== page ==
Star Trek: The Treasure Generation

Once gonged, Clements continued with his second-best idea. That too was gonged, only this time for a specific reason: "Star Trek" might have beaten them to it. He said:

"But then he said, 'Okay, what's your second-best idea?' My second-best idea was 'Treasure Island In Space'. And I had written up two-page treatments on both those things, and it also got gonged at the time. And I think there again, I think Jeffrey gonged it." But the reason they gonged it was they had just come over [from] Paramount Studios, and they were very involved with the 'Star Trek' movies, and they said that the plot of the next Star Trek movie that was going to come out was 'Treasure Island In Space.'"

This all occurred in the mid-1980s, after the release of "Star Trek III: The Search for Spock." It seems that "Star Trek: Treasure Island" was eventually going to mutate into "Star Trek IV: The Voyage Home," a film about traveling back in time to 1986 to save a pair of humpback whales, extinct in Trek's future time. That is, an astute reader might note, quite a far cry from the story of "Treasure Island."

Clements and Musker describe how "Treasure Planet" was put onto the back burner regardless. Sadly, it stayed there for many years, through the eventual "un-gonged" production of "The Little Mermaid" and "Aladdin." Katzenberg would eventually leave Disney to form his own company, DreamWorks, shortly after production began on the 1998 feature "Hercules." Eisner, who remained CEO until 2005, seemed to fear facing off against an old co-worker. As Musker put it, Eisner wanted to assure the Disney creative team didn't jump ship and go to DreamWorks as well. "Treasure Planet" was his favor.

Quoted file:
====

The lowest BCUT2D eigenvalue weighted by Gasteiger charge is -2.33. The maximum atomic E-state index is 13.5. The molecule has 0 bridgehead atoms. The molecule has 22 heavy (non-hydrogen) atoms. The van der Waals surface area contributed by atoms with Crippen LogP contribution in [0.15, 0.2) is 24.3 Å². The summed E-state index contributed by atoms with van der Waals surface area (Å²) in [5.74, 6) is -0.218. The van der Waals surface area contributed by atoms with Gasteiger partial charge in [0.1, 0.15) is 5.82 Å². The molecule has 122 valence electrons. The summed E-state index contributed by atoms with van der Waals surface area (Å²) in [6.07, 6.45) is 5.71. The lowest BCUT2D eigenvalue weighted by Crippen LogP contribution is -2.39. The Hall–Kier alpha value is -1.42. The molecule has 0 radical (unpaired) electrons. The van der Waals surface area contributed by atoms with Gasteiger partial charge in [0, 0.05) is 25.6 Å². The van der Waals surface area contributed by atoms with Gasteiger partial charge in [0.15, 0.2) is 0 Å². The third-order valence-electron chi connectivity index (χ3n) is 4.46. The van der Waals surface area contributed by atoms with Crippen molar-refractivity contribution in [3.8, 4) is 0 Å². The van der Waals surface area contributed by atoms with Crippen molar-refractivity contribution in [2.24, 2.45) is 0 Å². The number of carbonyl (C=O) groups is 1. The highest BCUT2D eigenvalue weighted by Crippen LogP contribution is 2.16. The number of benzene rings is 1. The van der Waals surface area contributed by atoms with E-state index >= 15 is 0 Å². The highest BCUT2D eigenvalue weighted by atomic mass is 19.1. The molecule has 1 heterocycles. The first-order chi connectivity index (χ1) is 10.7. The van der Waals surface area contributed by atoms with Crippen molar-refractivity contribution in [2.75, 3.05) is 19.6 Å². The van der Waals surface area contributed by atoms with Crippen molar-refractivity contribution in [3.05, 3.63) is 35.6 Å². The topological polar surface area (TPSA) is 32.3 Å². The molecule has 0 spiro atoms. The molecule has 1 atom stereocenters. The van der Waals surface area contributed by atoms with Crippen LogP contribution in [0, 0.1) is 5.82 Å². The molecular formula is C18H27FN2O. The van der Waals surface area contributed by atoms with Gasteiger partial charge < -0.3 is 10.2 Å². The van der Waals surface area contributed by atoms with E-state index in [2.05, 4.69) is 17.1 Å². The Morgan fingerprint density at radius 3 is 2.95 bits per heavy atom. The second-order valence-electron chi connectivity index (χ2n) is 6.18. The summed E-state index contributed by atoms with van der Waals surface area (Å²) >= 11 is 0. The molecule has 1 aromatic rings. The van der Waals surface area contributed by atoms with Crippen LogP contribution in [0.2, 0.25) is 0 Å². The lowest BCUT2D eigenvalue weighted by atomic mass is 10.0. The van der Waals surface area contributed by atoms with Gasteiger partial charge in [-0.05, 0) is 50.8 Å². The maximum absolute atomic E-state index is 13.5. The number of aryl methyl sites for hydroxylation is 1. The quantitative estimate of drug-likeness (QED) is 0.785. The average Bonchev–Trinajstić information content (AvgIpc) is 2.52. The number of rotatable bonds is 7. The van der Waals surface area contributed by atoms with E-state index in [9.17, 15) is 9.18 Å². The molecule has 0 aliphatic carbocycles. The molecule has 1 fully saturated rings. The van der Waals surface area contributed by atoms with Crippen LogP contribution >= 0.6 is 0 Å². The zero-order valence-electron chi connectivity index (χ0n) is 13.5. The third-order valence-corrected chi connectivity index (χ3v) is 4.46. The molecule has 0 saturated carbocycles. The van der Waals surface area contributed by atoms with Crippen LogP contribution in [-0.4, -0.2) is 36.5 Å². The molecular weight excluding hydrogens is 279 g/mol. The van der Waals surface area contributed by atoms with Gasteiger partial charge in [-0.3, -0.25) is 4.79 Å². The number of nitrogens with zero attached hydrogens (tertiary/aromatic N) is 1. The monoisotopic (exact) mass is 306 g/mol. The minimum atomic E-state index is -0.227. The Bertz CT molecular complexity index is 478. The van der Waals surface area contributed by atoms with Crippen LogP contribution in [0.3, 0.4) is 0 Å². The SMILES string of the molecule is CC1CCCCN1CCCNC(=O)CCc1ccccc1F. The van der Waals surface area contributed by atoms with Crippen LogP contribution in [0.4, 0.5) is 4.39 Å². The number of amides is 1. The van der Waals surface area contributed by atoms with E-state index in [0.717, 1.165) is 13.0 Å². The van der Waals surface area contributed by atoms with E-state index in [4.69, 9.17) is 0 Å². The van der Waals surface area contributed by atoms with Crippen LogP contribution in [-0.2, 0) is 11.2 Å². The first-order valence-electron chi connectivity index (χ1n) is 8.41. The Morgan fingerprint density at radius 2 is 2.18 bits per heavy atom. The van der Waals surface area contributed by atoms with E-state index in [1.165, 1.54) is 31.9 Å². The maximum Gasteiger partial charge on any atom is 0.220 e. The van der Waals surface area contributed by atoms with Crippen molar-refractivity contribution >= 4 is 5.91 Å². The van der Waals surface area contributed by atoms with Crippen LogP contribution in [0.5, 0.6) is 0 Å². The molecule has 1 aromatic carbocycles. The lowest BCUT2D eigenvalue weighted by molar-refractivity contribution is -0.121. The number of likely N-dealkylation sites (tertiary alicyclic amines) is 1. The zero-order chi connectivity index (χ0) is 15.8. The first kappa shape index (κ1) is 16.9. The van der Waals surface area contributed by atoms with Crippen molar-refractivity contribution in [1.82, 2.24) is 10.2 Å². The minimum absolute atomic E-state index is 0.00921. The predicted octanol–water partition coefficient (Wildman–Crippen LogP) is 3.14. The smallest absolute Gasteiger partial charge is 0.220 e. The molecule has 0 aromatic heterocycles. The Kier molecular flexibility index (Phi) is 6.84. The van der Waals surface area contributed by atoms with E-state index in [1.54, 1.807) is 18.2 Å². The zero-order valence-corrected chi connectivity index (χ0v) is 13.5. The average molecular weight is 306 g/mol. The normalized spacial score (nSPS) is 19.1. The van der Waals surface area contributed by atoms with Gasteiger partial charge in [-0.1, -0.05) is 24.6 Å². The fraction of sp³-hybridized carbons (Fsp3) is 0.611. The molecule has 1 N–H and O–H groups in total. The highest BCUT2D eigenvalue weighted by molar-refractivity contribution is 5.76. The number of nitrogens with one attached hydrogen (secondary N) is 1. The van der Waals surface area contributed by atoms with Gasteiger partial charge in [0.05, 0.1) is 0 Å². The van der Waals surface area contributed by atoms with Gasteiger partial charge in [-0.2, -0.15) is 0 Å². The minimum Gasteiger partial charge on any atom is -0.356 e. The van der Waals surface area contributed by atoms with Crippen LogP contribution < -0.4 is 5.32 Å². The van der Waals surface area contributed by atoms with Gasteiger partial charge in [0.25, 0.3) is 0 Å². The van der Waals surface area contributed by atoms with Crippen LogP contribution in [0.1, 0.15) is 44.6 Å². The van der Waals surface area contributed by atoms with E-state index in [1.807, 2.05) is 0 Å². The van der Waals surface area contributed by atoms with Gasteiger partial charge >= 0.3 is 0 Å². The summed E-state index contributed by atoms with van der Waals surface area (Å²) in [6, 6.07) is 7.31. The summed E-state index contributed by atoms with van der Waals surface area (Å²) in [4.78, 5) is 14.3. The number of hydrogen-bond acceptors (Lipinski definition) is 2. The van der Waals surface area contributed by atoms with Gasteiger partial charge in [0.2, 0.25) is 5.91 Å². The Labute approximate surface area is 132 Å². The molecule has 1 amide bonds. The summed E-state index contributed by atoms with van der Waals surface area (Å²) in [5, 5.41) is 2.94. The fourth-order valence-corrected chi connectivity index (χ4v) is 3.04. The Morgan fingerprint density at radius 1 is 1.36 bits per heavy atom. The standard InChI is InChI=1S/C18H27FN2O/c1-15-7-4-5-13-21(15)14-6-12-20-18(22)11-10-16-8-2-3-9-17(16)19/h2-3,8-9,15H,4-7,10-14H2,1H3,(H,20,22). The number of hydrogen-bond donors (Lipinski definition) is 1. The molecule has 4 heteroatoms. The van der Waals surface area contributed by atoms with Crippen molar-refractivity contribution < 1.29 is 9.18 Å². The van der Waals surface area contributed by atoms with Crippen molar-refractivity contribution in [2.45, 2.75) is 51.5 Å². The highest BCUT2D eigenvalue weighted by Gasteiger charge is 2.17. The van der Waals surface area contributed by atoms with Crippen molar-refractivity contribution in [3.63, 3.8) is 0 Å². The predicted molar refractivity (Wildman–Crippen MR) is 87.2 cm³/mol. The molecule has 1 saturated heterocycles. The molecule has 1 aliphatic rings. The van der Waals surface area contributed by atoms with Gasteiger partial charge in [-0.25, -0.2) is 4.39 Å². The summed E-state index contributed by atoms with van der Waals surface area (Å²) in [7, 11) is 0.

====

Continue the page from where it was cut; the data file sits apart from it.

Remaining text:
Please Don't Leave

Musker said:

"Eisner was desperate when Jeffrey left to keep the talent at Disney, he was afraid of losing people to DreamWorks. And so I think he conspired somewhat with [producer] Peter Schneider to say "These various talented people, what can we do to keep them here?" And Peter knew of our passion for that project and he said, 'Well, if we make Treasure Planet, they're going to want to stay and do that.' So Michael Eisner suddenly was gung-ho to do 'Treasure Planet,' which he knew relatively little about, but he knew a little about it, but he was like, "Let's go! Let's do it! Let's get it out there!'"

"Treasure Planet" was made, and the rest lives in infamy. Despite its commercial failure, it was nominated for Best Animated Feature at the Academy Awards. (It lost to "Spirited Away.") Disney went through a low period, and DreamWorks ran high.

Incidentally, neither Musker nor Clements ever left Disney. The pair worked on "The Princess and the Frog" and "Moana." They will, however, evidently move to Warner Bros. to work on an animated film of the Metal Men, a team of DC superheroes.

That one seems to be on pace. Unless one of the Metal Men resembles Data from "Star Trek: The Next Generation," there shouldn't be any production delays.